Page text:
This is not to say that an evil-doing person is without good qualities.  But I think many people use the ‘grey area’ argument to avoid responsibility.  It seems that it is imperative now for the silent vast majority to get off our couches and become activists for what is righteous.  If we can’t become as relentless as evil, we can at least try.  We can start with breaks, instead of whole vacations from our vigilance.  We have been given voices, and the power of speech to stand up for righteousness.  To not exercise this precious human right and duty is where we sink into sloth.

At least, this is how I have always counselled Link and Anni, and tried to show them through my own example.  It’s not easy.  We walk alone.  A great strength comes, however, from leaning on the truth within.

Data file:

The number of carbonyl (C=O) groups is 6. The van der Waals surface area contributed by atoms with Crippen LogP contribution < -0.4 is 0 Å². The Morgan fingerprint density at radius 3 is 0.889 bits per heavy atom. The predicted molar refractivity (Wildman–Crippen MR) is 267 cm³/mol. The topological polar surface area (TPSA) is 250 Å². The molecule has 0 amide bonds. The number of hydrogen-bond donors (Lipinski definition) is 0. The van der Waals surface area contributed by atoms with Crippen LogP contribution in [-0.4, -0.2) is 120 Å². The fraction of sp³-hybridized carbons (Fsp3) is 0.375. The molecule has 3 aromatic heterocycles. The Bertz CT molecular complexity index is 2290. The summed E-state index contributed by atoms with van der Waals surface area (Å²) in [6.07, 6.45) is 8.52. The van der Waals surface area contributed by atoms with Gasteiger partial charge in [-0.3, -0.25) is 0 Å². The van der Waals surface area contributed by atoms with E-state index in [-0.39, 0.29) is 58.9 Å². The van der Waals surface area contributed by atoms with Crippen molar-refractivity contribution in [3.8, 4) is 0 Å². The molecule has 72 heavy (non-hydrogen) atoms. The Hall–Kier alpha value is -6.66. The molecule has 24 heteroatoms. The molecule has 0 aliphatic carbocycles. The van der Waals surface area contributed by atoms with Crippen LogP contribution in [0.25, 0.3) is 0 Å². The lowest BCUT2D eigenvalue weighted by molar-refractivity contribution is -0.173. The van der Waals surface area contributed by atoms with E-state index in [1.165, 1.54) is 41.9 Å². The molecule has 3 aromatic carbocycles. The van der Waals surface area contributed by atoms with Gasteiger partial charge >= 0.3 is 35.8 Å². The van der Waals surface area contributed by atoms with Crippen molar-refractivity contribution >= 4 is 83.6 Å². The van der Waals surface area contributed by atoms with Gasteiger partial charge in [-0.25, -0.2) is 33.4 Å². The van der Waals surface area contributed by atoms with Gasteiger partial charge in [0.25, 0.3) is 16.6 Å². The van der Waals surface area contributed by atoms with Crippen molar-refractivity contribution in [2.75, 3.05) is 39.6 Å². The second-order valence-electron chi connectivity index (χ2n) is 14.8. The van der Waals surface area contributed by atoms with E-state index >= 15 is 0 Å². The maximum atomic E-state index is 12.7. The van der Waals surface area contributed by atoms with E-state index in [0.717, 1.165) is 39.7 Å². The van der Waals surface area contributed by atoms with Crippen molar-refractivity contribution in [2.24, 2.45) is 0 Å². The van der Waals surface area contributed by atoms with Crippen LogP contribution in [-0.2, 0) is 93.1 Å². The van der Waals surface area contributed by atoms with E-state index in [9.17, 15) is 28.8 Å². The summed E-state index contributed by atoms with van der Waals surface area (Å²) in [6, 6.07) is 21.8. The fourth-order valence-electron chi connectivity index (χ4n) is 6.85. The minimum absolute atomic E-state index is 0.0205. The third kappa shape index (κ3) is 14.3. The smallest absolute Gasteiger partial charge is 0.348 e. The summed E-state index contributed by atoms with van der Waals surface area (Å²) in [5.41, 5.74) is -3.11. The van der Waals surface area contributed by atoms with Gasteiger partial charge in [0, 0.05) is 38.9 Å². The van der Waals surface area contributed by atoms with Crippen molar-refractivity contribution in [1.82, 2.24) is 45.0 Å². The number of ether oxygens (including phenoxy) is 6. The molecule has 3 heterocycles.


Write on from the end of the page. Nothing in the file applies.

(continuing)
Living in a community calls for a lot of compromises, and a lot of tolerance and patience.  However, there is a delicate line between the exercise of these virtues, and genuine personal sloth before unrighteousness, bad behavior, and brutality.

The nature of community life, no matter what kind, tends to flow towards gossip, conservatism, and superstition, which brings in its wake, an undercurrent of covert violence demanding conformity, which can sometimes (depending on the rigidity of the community, eg. as with cults) express itself in sudden bursts of overt violence and brutality to members and individuals who do not conform to group norms, despite their being non-violent, truthful, hardworking, helpful people.  This can include ostracisms, actual beating up of people, property destruction, and even violence and murder of innocent animals.  All this we have witnessed and experienced.  That this occurs at all demonstrates the deep level of sickness in the Community Soul that such conservatism fosters.